For those hoping to stretch their legs while staying here, these sites offer easy access to Trinity Trace Trail, a two-mile trail that connects all the campsites and offers some of the park’s best wildlife viewing. Best of all, these sites are also just steps away from one of the park’s boat ramps and a fish cleaning station. You can make reservations for specific sites in this loop, so make sure to reserve in advance if you want your pick of one of these premium sites.

Alternate camping

Screened Shelters

Situated right on the water's edge next to Piney Shores Campground, the park has 10 screened shelters. A simple screened hut with wooden floors, these shelters are ideal for visitors with their own equipment who want to camp out, but not in a tent. Eight people can be accommodated at each site, and bookings must be made for a minimum of two nights. A ladder provides access to a loft area so there is more than enough space to accommodate all eight visitors. The screened shelters have electricity and restrooms and water are available nearby. Most of the shelters are on the waterfront offering wonderful sunrise and sunset views, while the shelters that are not directly on the lake offer a quiet space to relax under the trees. All but one of the shelters have wheelchair ramps and are ADA-accessible.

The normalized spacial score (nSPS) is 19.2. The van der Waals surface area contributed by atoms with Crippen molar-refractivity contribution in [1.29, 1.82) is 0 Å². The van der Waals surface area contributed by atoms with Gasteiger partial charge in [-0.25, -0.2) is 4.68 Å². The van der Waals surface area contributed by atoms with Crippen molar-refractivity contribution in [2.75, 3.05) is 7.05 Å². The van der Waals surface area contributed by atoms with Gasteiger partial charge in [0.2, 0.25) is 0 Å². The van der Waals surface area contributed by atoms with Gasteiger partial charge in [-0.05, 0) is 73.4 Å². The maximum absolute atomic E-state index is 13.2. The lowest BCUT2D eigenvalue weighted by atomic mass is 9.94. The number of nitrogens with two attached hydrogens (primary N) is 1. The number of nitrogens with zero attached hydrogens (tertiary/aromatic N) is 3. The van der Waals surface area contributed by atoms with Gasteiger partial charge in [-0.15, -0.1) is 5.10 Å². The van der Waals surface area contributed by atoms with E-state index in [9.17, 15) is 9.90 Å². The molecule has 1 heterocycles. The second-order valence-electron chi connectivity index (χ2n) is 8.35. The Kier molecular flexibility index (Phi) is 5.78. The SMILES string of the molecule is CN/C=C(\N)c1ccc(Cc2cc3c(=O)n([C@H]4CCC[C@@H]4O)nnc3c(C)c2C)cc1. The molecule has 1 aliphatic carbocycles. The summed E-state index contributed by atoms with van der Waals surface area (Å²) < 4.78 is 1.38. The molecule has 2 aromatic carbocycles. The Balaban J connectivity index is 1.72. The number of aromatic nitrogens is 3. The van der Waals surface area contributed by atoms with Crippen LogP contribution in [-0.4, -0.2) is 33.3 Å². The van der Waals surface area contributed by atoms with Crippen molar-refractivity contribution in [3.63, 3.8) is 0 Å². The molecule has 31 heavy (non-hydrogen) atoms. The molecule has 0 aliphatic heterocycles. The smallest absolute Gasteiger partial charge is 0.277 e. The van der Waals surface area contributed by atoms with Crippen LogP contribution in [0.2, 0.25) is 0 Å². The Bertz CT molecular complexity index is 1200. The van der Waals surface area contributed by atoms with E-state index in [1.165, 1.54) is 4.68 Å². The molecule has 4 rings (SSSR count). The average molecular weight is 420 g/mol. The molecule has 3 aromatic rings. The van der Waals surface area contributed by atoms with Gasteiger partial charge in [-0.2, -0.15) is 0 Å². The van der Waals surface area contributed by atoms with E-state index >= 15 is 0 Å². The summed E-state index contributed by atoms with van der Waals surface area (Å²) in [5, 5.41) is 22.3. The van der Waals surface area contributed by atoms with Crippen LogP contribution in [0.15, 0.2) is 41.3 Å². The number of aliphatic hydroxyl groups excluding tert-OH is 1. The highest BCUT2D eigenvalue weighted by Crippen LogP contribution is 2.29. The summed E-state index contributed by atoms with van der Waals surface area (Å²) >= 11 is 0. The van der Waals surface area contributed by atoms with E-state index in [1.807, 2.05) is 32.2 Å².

Briar Loop

There are 16 campsites in the Briar Loop, which are centrally located in the park and not far from the lake. They are also very close to many of the park's trails, making this an ideal place to camp if you're wanting to do a lot of walking. Though not suitable for RVs, these campsites sleep up to eight tent campers and each has its own picnic table. There are communal water spigots and the restrooms are a short walk away from the campsites.